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Edzard

 

Posts: 20
Joined: Oct. 11 2010
From: Eindhoven - The Netherlands

RE: "Luthiers share your creati... (in reply to constructordeguitarras

Some more pictures.

Best regards,


Edzard









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  REPORT THIS POST AS INAPPROPRIATE |  Date Oct. 23 2015 9:31:56
 
Ruphus

Posts: 3782
Joined: Nov. 18 2010
 

RE: "Luthiers share your creati... (in reply to Edzard

It splits me into appreciating and bewildering at the same time.
Sure like the colours (what is the red wood? How did it work out for the bridge?) and admire the very own design, but the headstocks look a tad too slim to my individual taste.
They narrow head will also allow for less strings friction / angle behind the nut.
Why is the low E wound up the other way around?

There also is a slight waist in the necks round around third fret or so, is that with purpose?

Hope to not be sounding niggly.

Got an mp3?

Ruphus
  REPORT THIS POST AS INAPPROPRIATE |  Date Oct. 23 2015 12:22:01
 
koenie17

Posts: 438
Joined: Feb. 25 2011
From: España

RE: "Luthiers share your creati... (in reply to Edzard

They look great! That maple looks beatifull, And what are your thoughts about working with Padouk for the fingerboard? I love padouk for the back and sides thinking about trying it for the fingerboard and bridge. What´s with the bridge design?? Any special reason..? Looks heavier than normal bridges to me.

Great job!

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  REPORT THIS POST AS INAPPROPRIATE |  Date Oct. 23 2015 12:59:33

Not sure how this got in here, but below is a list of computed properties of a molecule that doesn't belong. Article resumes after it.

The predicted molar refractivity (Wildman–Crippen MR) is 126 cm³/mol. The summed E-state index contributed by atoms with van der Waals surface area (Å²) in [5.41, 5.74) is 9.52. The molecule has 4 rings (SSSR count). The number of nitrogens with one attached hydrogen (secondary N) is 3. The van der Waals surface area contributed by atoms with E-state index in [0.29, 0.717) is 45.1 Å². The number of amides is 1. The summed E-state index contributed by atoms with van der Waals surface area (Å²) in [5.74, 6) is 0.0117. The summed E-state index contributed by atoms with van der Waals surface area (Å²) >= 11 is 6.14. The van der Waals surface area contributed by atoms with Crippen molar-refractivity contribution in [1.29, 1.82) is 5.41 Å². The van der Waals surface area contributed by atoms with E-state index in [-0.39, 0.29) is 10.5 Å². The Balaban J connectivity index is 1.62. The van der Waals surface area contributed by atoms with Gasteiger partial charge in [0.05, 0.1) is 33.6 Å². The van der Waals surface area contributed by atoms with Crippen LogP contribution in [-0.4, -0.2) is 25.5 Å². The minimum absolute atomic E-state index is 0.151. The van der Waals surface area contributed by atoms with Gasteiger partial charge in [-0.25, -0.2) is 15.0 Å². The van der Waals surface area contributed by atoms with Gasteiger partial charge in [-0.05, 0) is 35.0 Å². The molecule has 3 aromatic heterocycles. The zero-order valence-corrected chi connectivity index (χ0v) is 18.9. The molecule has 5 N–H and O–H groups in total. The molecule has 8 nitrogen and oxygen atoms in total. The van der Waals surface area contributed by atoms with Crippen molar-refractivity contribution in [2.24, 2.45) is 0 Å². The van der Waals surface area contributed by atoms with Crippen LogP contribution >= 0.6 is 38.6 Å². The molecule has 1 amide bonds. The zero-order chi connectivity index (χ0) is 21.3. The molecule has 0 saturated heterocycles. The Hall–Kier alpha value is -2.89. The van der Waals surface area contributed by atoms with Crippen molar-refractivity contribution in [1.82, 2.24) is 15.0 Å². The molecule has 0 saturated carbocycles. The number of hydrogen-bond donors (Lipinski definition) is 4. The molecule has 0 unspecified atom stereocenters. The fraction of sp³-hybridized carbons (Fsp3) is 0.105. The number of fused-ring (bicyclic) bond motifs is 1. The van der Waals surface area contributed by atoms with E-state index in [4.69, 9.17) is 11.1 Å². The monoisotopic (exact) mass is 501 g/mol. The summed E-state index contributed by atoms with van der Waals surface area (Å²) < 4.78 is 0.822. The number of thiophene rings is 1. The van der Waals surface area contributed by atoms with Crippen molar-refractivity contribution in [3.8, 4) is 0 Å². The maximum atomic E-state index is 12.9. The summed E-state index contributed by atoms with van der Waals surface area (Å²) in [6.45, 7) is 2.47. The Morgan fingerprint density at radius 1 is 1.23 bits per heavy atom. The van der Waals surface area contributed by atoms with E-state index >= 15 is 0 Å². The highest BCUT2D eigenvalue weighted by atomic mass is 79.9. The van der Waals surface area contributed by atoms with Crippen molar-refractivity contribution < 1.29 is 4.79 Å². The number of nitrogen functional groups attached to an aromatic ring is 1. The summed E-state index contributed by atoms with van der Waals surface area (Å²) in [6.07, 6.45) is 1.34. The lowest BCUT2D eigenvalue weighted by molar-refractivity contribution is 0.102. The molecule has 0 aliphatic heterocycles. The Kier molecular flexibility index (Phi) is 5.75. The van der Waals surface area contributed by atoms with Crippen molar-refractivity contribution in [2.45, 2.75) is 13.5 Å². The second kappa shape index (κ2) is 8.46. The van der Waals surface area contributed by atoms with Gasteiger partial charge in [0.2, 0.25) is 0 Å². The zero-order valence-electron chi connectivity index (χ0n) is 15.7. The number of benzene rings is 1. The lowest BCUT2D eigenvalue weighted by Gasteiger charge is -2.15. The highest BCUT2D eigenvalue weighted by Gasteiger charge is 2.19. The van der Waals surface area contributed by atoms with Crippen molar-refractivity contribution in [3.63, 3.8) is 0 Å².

tijeretamiel

 

Posts: 441
Joined: Jan. 6 2012
 

RE: "Luthiers share your creati... (in reply to Edzard

Great work Edzard.

I love the look of the Padauk fretboards and bridges. It's supposed to make a great bridge, as it's lighter than Rosewood; Smallman uses it.

I have a cedar top negra with African Padauk back and sides, really love it.
  REPORT THIS POST AS INAPPROPRIATE |  Date Oct. 23 2015 17:58:55
 
Sr. Martins

Posts: 3077
Joined: Apr. 4 2011
 

RE: "Luthiers share your creati... (in reply to Edzard

Those headstocks are not my thing but other than that, looks pretty good.

Maybe the rosettes could've been darker to provide more contrast instead of blending with the top color, either way looks like a nice job.

How about the sound?

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"Ya no me conoce el sol, porque yo duermo de dia"
  REPORT THIS POST AS INAPPROPRIATE |  Date Oct. 23 2015 18:03:52
 
Edzard

 

Posts: 20
Joined: Oct. 11 2010
From: Eindhoven - The Netherlands

RE: "Luthiers share your creati... (in reply to Edzard

Thanks Guys for your comments and critique. It’s much appreciated.

I’ve only build a few guitars before. These 4 were more an exercise to test some new build procedures for me (neck attachment with a spline, building with a disk/form and not on a solera) , get some experience with building in batches (never again) and testing a few finishing products (Liberon Oil, French Polish (normal and 2 with Hard shellac).

The red wood is Padouk. It’s light, hence the use for the bridge. All bridges are around 16 to 19 gram.
When sanding you have to take care that the dust doesn’t remain in the top wood when you start finishing. Other than that it’s works fine/looks great with some (lemon) oil. Some people are allergic to it. I found it had a pleasant almost chocolate like smell.

The bridge design on 2 of the guitars are from (the late) John Gilbert. I like the “modern ”design and with a Proxxon BF40 Mill/Drill system are relatively easy to make.